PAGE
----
Friday, 4 August 2017

Blackberry-Picking



Late August, given heavy rain and sun
For a full week, the blackberries would ripen.
At first, just one, a glossy purple clot
Among others, red, green, hard as a knot.
- 'Blackberry-Picking', Seamus Heaney

I hunted for blackberries today whilst walking one of our dogs, watching him run and play in the long grass. Though it’s still early, and most of the berries are still nobbled and green, I found a tangle of riper ones in the fields between the river and the old railway bridge. I had – very wisely – decided to go for this walk at midday, thinking that if anything it would rain, but instead it turned out to be stiflingly hot. As it perhaps should be at this time of year. The sun was so bright and the air so still that the smell of ripening blackberries hung about the hedgerows. I tasted one, but it was sharp and sour, and sent shivers through my teeth.



The other week, on another walk, we harvested two small bags’ worth and cooked them into a crumble. We mixed in some apples from my grandma’s garden (frozen from last year), and made two little puddings – one without sugar for my brother. Both were eaten before I even thought to take a picture. There’s another cluster by the chicken-garden just down the path from the back door – they have ripened the fastest, and my mum has been filling bowls with them this morning. Maybe I’ll bake something more adventurous with those later, if I have time to spare.


I don’t know why so many people have written about and mused on the act of blackberry-picking. Perhaps because people are now more likely to walk along a road than beside a neglected hedgerow, or because the act of picking free food from a bush seems like something from another time. A few years ago, there was an abandoned ‘waste land’ near home, which, though it may sound unappealing, was my favourite place to play, make up stories, or read in the sun. There were little mossy hillocks, a pond surrounded by perfect climbing-trees, forest-like grass, and banks of buddleia covered in butterflies. There was also an enormous clump of blackberry bushes, which produced the fattest berries I’ve ever seen. When I later read Heaney and Plath writing about blackberries, ones whose juice is barely contained within their thin, globular skins, I knew exactly what they were talking about. I learned Plath’s poem off by heart once, and though I cannot recite it so flawlessly anymore, I still remember the blackberry alley going down in hooks…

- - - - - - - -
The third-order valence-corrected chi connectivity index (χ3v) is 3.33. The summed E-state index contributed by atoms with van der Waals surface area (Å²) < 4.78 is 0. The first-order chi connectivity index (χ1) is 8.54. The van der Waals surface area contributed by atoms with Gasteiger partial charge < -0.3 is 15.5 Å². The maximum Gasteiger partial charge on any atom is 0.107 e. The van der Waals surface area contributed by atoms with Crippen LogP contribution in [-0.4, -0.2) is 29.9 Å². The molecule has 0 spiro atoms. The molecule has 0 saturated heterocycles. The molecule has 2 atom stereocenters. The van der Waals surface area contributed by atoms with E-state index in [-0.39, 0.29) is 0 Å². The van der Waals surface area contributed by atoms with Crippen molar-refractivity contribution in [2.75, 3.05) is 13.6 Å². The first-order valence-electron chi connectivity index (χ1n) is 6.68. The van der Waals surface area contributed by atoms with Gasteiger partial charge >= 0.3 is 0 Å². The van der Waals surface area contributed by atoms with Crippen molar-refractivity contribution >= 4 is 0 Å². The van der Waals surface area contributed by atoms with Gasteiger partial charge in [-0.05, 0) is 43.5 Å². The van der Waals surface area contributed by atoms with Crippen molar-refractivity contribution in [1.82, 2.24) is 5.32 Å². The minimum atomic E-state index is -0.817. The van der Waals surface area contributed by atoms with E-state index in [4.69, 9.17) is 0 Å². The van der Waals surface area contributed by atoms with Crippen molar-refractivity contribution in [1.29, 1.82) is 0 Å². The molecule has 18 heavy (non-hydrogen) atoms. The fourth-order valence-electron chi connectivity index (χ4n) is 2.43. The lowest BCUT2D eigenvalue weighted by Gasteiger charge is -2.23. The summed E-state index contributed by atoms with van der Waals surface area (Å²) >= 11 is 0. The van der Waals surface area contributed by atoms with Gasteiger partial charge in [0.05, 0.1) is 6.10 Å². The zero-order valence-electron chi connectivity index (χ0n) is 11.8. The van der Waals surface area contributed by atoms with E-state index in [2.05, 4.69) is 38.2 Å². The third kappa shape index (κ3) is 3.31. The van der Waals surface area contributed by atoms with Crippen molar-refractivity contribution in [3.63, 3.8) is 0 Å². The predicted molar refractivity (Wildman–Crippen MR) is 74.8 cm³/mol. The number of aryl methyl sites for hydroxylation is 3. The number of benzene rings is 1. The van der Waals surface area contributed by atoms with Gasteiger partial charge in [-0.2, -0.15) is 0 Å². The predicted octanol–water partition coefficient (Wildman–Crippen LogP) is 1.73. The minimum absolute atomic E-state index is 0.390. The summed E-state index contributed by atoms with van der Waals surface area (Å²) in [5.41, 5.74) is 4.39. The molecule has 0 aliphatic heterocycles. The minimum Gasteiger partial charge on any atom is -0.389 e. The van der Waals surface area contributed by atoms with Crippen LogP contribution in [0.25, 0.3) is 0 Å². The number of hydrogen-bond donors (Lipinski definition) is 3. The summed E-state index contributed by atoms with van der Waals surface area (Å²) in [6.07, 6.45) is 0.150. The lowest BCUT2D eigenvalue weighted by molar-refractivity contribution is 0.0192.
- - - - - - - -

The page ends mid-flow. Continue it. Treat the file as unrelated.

Nobody in the lane, and nothing, nothing but blackberries,   
Blackberries on either side, though on the right mainly,
A blackberry alley, going down in hooks, and a sea
Somewhere at the end of it, heaving. Blackberries
Big as the ball of my thumb, and dumb as eyes
Ebon in the hedges, fat
With blue-red juices. These they squander on my fingers.
I had not asked for such a blood sisterhood; they must love me.
They accommodate themselves to my milkbottle, flattening their sides.
‘Blackberrying’, Sylvia Plath


xxx
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